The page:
Beef packing plants require an enormous amount of money to operate efficiently. Many small companies, especially family-owned beef processing operations, have succumbed because of this.
Operating a beef processing plant is far tougher than people realize. Just ask the owners who have closed more than 100 plants since 1977. Whether they were fed-cattle or cow plants, all were unable to surmount the many factors that have reshaped the U.S. beef processing industry over the past 35 years.
These factors include: the replacement of the carcass trade with boxed beef; the demise of slaughter-only fed-beef plants; a shift in cattle feeding from the Midwest to the High Plains; a need to have plants closer to cattle supplies; the age of plants and an unwillingness or inability to upgrade them; uncompetitive labor costs (such as in Los Angeles); a huge increase in operating costs, including added food safety costs; beef recalls due to E. coli O157:H7; and a decline in U.S. cattle numbers over the past 15 years.
Another factor that currently plagues the newest entrant to fed-beef processing, Northern Beef Packers (NBP) in Aberdeen, SD, is a lack of working capital. Plants require an enormous amount of money to operate efficiently. Many small companies, especially family-owned operations, have succumbed because of this.
My list of steer and heifer and cow-bull plants that have closed reveals that 61 such plants closed between 1977 and 1990 inclusive. Another 42 plants closed from 1995 until this February, taking out 30,565 head of daily fed slaughter capacity and 11,930 head of non-fed slaughter capacity. I’m sure there were more plants that closed from 1991 to 1994.
Another of my lists reveals that the largest 24 plants currently have 97,850 head of daily slaughter capacity; the next 25 plants have 30,585 head of capacity; and another 23 plants have 4,870 head of capacity. In other words, the industry is dominated by plants with capacities of 2,000 head or more per day, with a handful of midsized plants, and an equal number of tiny plants.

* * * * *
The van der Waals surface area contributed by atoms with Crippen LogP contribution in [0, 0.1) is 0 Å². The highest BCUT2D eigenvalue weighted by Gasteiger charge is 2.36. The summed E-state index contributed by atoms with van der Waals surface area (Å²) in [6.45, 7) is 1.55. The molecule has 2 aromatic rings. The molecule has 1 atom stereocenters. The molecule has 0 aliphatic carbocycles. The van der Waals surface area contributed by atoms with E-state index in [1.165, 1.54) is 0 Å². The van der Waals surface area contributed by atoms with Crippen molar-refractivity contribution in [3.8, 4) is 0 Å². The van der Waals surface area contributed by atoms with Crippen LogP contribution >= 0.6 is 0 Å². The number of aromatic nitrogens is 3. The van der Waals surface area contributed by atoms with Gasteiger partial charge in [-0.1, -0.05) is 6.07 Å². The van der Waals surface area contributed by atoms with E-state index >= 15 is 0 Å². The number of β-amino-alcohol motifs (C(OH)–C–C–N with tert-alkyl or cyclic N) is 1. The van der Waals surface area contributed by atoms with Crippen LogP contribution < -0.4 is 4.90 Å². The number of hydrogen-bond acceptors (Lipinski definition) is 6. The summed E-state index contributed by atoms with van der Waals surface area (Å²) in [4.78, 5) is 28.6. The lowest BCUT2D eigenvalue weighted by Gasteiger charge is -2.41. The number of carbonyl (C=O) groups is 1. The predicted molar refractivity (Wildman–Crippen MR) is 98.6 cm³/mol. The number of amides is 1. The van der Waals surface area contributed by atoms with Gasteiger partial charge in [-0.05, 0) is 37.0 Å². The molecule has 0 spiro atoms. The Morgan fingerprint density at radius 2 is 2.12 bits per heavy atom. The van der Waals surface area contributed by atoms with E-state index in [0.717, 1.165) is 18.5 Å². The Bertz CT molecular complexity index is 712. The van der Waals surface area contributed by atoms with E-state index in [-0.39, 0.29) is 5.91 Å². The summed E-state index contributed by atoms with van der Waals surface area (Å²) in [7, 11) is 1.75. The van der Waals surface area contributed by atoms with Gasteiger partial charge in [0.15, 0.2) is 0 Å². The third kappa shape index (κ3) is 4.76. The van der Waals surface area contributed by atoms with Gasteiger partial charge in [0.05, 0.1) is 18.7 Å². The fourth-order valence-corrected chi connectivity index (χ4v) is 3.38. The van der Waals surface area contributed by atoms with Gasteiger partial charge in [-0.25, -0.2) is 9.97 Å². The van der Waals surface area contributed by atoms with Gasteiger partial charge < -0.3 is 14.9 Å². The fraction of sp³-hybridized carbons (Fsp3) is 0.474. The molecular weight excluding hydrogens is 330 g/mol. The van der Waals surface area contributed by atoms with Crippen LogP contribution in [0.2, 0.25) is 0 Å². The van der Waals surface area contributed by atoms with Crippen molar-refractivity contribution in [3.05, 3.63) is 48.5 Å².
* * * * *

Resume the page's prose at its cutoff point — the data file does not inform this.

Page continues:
Two midsized plants (each with about 1,500 head of daily capacity) were in the news recently. The first was NBP, which began operating last October. I wasn’t surprised to hear in April that a lack of working capital forced it to lay off 108 of its 420 employees. As I wrote in my January 2012 column: “It’s one thing to find investors to finance a new plant. It’s quite another to generate the working capital required to pay for livestock and payroll, and to keep the plant operating.”
NBP says it needs to raise about $20 million to run efficiently. Even if it does this, it could burn through this money pretty quickly. Taking the average live fed-steer price the week ending April 27 of $128/cwt. and using an average live weight of 1,350 lbs., each animal NBP bought would have cost it $1,728.
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Running at a full capacity of 7,500 head/week would involve $12.96 million in cattle purchases each week. At only 1,000 head/ week, it would involve $1.728 million/week. NBP admits to a dilemma facing many startups — it needs more working capital to process more cattle and run more efficiently. Yet, there’s no guarantee that will mean any profits in the first two years.
The second plant was Sam Kane Beef Processors in Corpus Christi, TX. This family-owned plant has struggled in recent years due to liquidity issues. Some south Texas cattle feeders and ranchers feared it would close, so they bought the company, promising to secure what they called a “vital element of the south Texas cattle industry.”
That’s not an overstatement. For years, Sam Kane has offered the only realistic marketing option for area cattle feeders. The new owners have big plans to revitalize the business, such as offering grid pricing for fed cattle, and launching a branded beef program. I wish them the very best.
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